Are charge codes ITs biggest problem?
Consider two companies: BigCo has a turnover of a billion a year. It employs thousands of staff and has an IT department that adheres rigourously to "best practices". On the other hand, LittleCo is run from a single building, has a handful of IT people and an open-door policy.
Try to get something done in BigCo and you have to fill in an intraweb based work request, citing what, when and who to charge the work to. At some point in the future - defined by the ITIL time frame for responding, you'll get an email back to say "we'll do X for you. It'll take Y person days and we'll charge you Z for it". Even if the entire IT staff is sitting around surfing for pr0n - sorry, that should say: testing internet security filters. You can tell that BigCo takes security very seriously - just look at how much time they charge to it every year.
In LittleCo, however it's a different story. Someone sticks their head around the door and says "Can I borrow you for half an hour? I'd like your opinion on this new project." "Yes, sure is the reply - I've just got to finish this Exchange problem and I'll pop over".
We find that LittleCo, while getting the work done, is universally panned by in the IT surveys for not having any quality control processes, procedures, cost-control or standards of service. Whereas BigCo can proudly point to the fact that last year it completed 97.1% of it's IT projects on-time and with 96.3% customer satisfaction. (BTW, 88% of those projects were security audits.)
Management by numbers is the accountants favourite game. It gives the (wrong) impression that things are
a.) under control
d.) indicate where improvements can be made.
Although, as we all know none of the above are in fact, true. Unless BigCo has the ability of contracting out work, if the internal price is too high, it's merely "funny money" and has no bearing on anything - especially what the implication of overspending would be. The more "control" a company puts in place, the more processes, reviews, procedures and methodologies - the larger the number of opportunities it gives to indolent staff to not do any work: "I'd love to help you, but you haven't performed a quality review", "certainly - but you need sign-off from the change committee first". and all the other lines that rattle round Dilbert-esque workplaces on a daily basis.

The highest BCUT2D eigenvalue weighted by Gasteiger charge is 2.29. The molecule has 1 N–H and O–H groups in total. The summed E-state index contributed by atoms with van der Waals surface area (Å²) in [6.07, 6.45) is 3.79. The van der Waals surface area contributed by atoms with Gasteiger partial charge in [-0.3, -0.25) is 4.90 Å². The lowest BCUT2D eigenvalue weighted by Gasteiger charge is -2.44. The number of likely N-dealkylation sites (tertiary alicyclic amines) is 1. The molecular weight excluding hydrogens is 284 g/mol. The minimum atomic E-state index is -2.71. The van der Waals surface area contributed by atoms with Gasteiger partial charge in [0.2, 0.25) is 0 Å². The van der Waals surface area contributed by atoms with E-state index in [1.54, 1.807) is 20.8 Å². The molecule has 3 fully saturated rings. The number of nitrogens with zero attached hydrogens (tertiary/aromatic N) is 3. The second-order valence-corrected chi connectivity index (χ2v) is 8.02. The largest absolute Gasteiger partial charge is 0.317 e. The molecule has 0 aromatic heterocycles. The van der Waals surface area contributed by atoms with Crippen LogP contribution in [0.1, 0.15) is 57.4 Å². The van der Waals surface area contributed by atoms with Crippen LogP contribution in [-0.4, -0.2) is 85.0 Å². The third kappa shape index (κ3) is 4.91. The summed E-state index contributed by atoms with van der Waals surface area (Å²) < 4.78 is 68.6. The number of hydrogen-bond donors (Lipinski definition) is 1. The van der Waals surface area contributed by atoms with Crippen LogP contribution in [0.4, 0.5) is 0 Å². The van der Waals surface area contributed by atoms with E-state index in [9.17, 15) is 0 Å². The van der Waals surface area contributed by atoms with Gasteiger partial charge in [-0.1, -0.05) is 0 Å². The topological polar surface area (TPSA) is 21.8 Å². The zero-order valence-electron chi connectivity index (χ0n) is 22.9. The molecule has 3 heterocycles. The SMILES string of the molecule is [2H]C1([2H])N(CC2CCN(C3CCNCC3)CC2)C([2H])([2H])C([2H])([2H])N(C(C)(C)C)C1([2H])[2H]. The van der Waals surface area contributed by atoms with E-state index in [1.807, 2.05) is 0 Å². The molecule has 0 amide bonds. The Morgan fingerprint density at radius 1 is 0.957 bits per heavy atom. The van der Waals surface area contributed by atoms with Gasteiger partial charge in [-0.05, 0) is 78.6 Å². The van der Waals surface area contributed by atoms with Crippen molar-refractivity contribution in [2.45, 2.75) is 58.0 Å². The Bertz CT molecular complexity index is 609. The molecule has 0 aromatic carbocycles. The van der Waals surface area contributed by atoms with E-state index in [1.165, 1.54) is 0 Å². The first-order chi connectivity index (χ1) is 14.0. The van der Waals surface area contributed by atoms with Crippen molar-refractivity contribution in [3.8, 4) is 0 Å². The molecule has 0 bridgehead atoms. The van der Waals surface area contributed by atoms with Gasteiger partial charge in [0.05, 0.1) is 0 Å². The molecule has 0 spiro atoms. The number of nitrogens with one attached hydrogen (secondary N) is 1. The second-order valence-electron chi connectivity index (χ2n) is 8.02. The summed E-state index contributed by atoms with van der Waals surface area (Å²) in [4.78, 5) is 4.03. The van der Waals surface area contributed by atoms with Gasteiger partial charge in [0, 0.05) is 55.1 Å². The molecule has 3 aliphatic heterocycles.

So it is with government IT. All their numbers tell them is that they are not producing results. However, since the numbers are the root-cause of the problem, they cannot self-implicate their own inefficiencies as the reason why stuff doesn't get done. It must be poor management, skills shortages, unclear objectives or changing policies. None of which are tangible or actionable - except by introducing more process and control to prevent them happening int he future.
Personally, I prefer having a head appear around a door anytime. The "head" quickly realises who gets the job done and who's dead-weight - and therefore destined for the next round of redundancies, if they don't move into a government job first.